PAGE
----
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Mercer County track star commits to Murray State

State Champion Jasmine Claunch becomes a Racer

Senior Jasmine Claunch competing at the Class AA state championships last Spring. (photo by Arpan Dixit)

Arpan Dixit
Herald Staff      

Competing at the college level is a dream for a lot of high school athletes. That dream turned into a reality for one Mercer County track and field star.

Senior Jasmine Claunch recently announced via twitter (@JasmineClaunch) that she verbally committed to continue her track and field career at Murray State University.

“Murray State just felt like home. I felt so at ease on my overnight visit. The team and coaches were so welcoming,” said Claunch. “I loved the campus and the area. It was just overall a great fit. I just got that feeling when I was there. I prayed about it and finally decided to take the next step.”

Claunch won the state championship with Mercer County Lady Titans track and field in 2018, was an individual state champion in the triple jump twice and was an individual champion in long jump.

Claunch can now focus solely on her senior year and not worry about having to decide on her college choice as the season approaches or during the season.

“The whole recruiting process was honestly so fun because it’s when I realized I have an opportunity to do what I love at the next level. At the same time, it can be overwhelming because it’s the first big decision you’re making for the next four years of your life,” said Claunch. “But overall, I really enjoyed it and I appreciate all the coaches who took the time to recruit me. It’s definitely an experience I will never forget.”

Claunch is being recruited to Murray State for triple jump. Her track journey started a little later than others, only competing in sprints at the beginning of middle school and then began jumping during her eighth grade year.

“I immediately fell in love with long and triple jump and I knew it was something I wanted to continue to do,” said Claunch.

Mercer County track and field head coach, Terry Yeast, said Claunch’s work ethic is what separates her from a lot of athletes that he’s coached.

“It’s one of those things where you tell kids when you work hard, it pays off. I’ve been coaching for a long time and Jasmine is probably the hardest working kid that I’ve ever coached,” said Yeast. “She is getting exactly what she has earned. I’m just super proud of her.”

Yeast said her work ethic will pay off even more at the next level.

“The thing she is not getting enough of now is that they’re going to make her whole body change. As hard as she’s worked, now it’s going to be specific to triple jump,” said Yeast. “When they change her eating habits and everything they do for her, it will only make her a better athlete. It’s going to be fun.”

Claunch said she wouldn’t be where she is today without her coaches.

“We hands down have the best coaching staff in Kentucky and I am extremely grateful for every single one of them,” she said. “They all mean the world to me and I’m sad to be leaving them after this season. There have been so many people who have invested so much time into me and I’m forever thankful. I have such a great support system and I couldn’t do it without them. My parents have been nothing less than great. They push me to be the best athlete and person I can be and always make sure I have the resources needed to help better me.”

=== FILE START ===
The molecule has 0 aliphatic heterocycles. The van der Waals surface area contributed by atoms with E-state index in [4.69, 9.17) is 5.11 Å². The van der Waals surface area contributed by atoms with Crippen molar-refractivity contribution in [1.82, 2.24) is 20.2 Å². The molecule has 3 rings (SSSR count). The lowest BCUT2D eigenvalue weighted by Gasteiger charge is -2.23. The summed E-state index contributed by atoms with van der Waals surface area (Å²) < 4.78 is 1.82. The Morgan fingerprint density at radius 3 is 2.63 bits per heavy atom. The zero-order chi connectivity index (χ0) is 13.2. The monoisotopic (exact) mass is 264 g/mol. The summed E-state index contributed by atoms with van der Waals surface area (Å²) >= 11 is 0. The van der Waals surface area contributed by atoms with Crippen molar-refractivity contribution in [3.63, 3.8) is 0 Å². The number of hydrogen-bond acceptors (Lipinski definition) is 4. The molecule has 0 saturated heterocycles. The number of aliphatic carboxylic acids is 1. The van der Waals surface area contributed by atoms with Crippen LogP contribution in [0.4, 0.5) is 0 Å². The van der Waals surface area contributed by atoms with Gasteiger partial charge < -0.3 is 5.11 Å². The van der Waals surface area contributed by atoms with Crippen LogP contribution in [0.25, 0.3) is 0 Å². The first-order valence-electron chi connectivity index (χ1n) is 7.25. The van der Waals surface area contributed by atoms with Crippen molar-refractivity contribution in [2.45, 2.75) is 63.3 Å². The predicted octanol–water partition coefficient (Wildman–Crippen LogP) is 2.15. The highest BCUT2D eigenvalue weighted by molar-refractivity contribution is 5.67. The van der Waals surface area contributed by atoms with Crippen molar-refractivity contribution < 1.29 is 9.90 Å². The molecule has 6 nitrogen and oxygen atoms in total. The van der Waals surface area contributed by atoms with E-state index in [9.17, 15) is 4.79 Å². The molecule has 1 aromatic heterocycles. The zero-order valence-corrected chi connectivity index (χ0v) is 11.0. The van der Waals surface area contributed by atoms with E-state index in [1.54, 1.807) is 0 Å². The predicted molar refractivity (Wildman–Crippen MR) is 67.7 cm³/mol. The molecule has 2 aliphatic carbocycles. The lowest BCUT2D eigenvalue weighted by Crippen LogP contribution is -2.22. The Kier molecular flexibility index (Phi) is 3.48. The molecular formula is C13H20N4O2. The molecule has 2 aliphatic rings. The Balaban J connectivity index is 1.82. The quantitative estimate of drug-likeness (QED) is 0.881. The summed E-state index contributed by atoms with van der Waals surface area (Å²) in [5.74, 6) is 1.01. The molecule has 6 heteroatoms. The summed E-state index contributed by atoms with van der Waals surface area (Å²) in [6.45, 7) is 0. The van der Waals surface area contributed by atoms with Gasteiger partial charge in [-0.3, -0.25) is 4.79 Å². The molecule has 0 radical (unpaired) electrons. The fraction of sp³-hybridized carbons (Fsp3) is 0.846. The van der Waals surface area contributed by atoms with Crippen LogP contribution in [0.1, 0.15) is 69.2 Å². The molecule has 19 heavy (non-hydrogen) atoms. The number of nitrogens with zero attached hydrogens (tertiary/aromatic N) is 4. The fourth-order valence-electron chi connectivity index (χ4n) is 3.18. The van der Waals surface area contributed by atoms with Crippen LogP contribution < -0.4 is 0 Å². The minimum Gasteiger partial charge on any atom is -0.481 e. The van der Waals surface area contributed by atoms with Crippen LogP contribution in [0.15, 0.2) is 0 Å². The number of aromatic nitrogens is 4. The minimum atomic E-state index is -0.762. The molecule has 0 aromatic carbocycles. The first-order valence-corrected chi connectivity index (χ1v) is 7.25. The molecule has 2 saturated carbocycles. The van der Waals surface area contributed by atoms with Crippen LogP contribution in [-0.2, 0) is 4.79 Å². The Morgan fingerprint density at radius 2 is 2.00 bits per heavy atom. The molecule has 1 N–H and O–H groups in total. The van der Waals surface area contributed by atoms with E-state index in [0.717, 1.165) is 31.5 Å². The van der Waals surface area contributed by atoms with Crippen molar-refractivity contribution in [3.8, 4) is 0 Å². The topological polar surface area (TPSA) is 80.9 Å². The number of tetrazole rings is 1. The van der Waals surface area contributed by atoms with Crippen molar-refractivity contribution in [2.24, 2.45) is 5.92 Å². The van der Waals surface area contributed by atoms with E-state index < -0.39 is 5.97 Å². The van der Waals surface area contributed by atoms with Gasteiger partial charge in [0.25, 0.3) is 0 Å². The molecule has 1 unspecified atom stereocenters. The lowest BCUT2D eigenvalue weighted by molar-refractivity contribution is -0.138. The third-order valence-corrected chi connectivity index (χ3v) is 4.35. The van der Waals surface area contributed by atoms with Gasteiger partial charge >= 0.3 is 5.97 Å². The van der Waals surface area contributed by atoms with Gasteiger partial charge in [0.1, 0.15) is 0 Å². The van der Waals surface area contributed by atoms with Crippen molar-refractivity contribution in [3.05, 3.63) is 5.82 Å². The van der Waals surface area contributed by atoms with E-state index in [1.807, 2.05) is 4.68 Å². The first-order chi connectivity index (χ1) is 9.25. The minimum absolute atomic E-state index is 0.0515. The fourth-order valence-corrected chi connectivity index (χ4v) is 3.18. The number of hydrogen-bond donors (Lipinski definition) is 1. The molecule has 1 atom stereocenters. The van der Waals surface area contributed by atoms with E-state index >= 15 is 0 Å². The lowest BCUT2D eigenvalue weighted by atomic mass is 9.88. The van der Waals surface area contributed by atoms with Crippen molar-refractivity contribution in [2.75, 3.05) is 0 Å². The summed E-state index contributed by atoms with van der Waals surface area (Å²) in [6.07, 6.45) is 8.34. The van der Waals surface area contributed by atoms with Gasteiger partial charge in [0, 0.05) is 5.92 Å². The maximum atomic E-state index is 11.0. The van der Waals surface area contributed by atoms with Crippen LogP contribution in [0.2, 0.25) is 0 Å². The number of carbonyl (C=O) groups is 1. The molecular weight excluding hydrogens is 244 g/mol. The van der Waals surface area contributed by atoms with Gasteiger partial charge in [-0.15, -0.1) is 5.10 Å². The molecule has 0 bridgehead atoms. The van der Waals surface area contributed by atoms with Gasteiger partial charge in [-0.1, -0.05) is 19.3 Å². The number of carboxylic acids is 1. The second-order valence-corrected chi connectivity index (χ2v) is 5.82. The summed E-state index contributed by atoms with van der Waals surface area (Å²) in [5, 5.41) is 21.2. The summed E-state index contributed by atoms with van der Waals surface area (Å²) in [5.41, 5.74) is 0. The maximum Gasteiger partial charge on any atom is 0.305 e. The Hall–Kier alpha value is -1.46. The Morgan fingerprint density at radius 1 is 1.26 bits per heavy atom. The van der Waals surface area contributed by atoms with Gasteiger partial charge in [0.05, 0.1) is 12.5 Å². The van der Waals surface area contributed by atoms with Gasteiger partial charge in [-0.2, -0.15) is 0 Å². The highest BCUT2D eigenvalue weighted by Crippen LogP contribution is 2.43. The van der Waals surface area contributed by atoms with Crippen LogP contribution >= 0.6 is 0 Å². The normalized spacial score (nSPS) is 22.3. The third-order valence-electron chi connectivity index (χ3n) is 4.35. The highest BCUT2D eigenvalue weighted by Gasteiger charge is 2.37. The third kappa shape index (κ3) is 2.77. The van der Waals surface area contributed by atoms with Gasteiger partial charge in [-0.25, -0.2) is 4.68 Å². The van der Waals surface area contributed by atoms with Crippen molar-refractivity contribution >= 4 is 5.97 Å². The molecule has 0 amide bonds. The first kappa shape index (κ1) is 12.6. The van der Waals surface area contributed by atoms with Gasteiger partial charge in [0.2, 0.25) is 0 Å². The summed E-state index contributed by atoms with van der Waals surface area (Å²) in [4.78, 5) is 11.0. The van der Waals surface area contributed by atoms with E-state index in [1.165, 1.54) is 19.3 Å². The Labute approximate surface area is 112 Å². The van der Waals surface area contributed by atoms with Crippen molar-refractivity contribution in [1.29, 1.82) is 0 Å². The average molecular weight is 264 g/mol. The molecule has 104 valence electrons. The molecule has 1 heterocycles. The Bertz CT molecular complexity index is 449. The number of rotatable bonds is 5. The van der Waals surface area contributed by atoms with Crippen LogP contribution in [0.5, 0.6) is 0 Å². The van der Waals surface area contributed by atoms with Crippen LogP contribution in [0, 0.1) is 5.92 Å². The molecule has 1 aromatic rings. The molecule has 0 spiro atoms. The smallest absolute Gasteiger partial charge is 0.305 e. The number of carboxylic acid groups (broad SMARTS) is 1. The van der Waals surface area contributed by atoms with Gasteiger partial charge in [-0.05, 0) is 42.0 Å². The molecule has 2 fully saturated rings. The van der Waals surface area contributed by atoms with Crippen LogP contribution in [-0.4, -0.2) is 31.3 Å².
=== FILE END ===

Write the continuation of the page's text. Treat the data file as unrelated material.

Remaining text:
Claunch’s jump coach, Daylen Morris, who is on the Mercer County track and field coaching staff, started individually working with her after her freshman year and it has paid dividends.

“Coach Morris has helped me so much and I’m thankful he’s never given up on me,” said Claunch. “He is always down to workout and I couldn’t have accomplished what I have accomplished without him.”

Like Yeast, Morris said the most impressive thing about Claunch is her work ethic.

“She’s the hardest worker with a great attitude, smile and with a personality that forces everyone that’s around to love being around her. She’s that athlete who’s first at the track and the last to leave,” said Morris. “She’s never satisfied with results and is always trying to figure out ways to further her jumps. Jasmine just loves everything about track and field. The work, the days spent at practice and meets. You don’t see many athletes who love practice, but she truly does.”

Morris said it’s a rewarding feeling as a coach seeing an athlete you’ve coached and worked with go on to further their athletic career at the next level.

“It’s very fulfilling. We have always said “championships and scholarships” with the time we have spent outside of normal practices trying to reach the goals we’ve set, it makes it all worth it,” he said. “She’s one who appreciated all the coaches who reached out to her no matter what level they were. I’m just so happy for her that her dedication and commitment to track has allowed her to receive an opportunity to compete at the division one level as a student athlete.”

Claunch pictured after winning the individual state championship in triple jump in 2018. (photo by Arpan Dixit)

Claunch competing at the annual Heart of the Bluegrass meet at Alvis Johnson Field this past Spring. (photo by Arpan Dixit)

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